Politicians, TxDOT, tolling authority boards get free pass on toll roads

Link to article here.

I’ve had this sneaking suspicion in the pit of my gut that somehow the toll pushers at TxDOT like District Engineer, David Casteel, would NEVER have to pay the tolls they’re foisting upon the rest of us. Well, this article confirms it. Not only do the higher-ups at TxDOT and those driving TxDOT vehicles get a free pass, state legislators and tolling authority board members do, too. All of the people ramming toll roads down our throats WILL NOT HAVE TO PAY THE TOLLS they instituted! Isnt it just like government to write themselves loopholes so they don’t have to live under the laws they pass? Even worse, the contractors, like Zachry I assume, didn’t use to pay tolls either until these recent reforms. If this doesn’t infuriate you, I don’t know what would!

On some toll roads, it’s time for change
By Tony Hartzell
Dallas Morning News
Sunday, July 2, 2006

The free rides have ended for some on local toll roads.

The North Texas Tollway Authority in June adopted its first written policy for “nonrevenue” use of its toll roads, cutting out some of the people who used to get free passes through all area toll booths.

Now, those motorists must cough up a few quarters every few miles, just like the rest of us.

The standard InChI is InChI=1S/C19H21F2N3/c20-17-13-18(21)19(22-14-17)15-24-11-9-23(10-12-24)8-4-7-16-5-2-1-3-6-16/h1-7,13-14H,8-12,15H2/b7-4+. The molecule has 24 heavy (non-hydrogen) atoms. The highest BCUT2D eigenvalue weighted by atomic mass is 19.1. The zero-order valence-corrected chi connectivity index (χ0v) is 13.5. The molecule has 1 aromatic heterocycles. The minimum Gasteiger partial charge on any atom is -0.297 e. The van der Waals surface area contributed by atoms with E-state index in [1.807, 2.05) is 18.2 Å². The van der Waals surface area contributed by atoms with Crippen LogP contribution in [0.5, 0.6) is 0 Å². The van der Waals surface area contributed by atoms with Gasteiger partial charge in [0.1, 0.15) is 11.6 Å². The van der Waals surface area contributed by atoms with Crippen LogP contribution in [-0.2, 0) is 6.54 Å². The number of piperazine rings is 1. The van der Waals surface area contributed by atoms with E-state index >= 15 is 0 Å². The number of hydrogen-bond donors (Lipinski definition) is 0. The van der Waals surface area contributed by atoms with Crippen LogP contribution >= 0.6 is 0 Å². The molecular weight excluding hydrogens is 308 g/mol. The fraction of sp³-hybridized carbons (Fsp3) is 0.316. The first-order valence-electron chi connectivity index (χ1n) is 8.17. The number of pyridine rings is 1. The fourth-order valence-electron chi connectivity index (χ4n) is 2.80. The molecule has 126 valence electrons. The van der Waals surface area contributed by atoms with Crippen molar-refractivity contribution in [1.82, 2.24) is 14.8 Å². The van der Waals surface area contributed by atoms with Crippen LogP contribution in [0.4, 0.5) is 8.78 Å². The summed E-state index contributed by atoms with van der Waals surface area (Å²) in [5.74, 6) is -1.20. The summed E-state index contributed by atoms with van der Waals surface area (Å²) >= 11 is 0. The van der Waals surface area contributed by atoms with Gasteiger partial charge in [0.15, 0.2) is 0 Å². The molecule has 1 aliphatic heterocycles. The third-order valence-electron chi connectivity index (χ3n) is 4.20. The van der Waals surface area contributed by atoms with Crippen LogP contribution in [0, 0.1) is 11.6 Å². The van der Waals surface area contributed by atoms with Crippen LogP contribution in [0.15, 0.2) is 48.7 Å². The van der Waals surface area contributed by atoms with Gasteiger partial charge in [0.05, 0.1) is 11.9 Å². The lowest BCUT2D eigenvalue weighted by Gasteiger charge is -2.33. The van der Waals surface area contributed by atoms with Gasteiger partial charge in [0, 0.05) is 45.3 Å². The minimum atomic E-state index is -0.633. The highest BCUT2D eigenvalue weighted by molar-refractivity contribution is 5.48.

“Different people at different times would ask for different things,” said the tollway authority’s executive director, Allan Rutter. “This will give us the ability to say, ‘Here are the rules.’ ”

The biggest change is the removal of tollway authority contractors and consultants from the free-pass list.

The number of elected officials with TollTags that allow free rides also is being reduced, but over time. In the future, only state legislators will be granted new special TollTags. Elected officials not in the Legislature will get to keep their free-ride TollTags until they are no longer in office.

“We’re not going to yank them out of their car,” Mr. Rutter said.

Free rides on toll roads account for fewer than 1 percent of all transactions. Total cost per year: about $1.3 million.

Even with the new policy, the budget for free toll road usage is expected to stay about the same. The bulk of the use probably comes from current and retired tollway authority employees, each of whom is granted one TollTag for personal use.

If they are in another vehicle, they can present their tollway authority identification to get a free pass.

Current and previous tollway authority board members also get a special TollTag for free passage.

Thankfully, military vehicles and emergency vehicles get free passage. I can’t imagine requiring police officers, ambulance crews and firefighters to fish for quarters while responding to a call.

The new policy also addresses free use of tollway authority roads by employees of the agency’s new toll road competitor, the Texas Department of Transportation. All state transportation department vehicles are eligible for the TollTags that allow free passage.

The tollway authority also sets specific rules for who in the state Transportation Department may be eligible for special TollTags. Any state employee doing business in North Texas is eligible, but the tags must be requested by the top officials in the department.

“This is a way for both of us to be able to manage it more carefully,” Mr. Rutter said. “This will make sure all of us are doing a better job of knowing where the tags are and what vehicles they are in. It’s not only a courtesy; it’s a fact of doing business together.”

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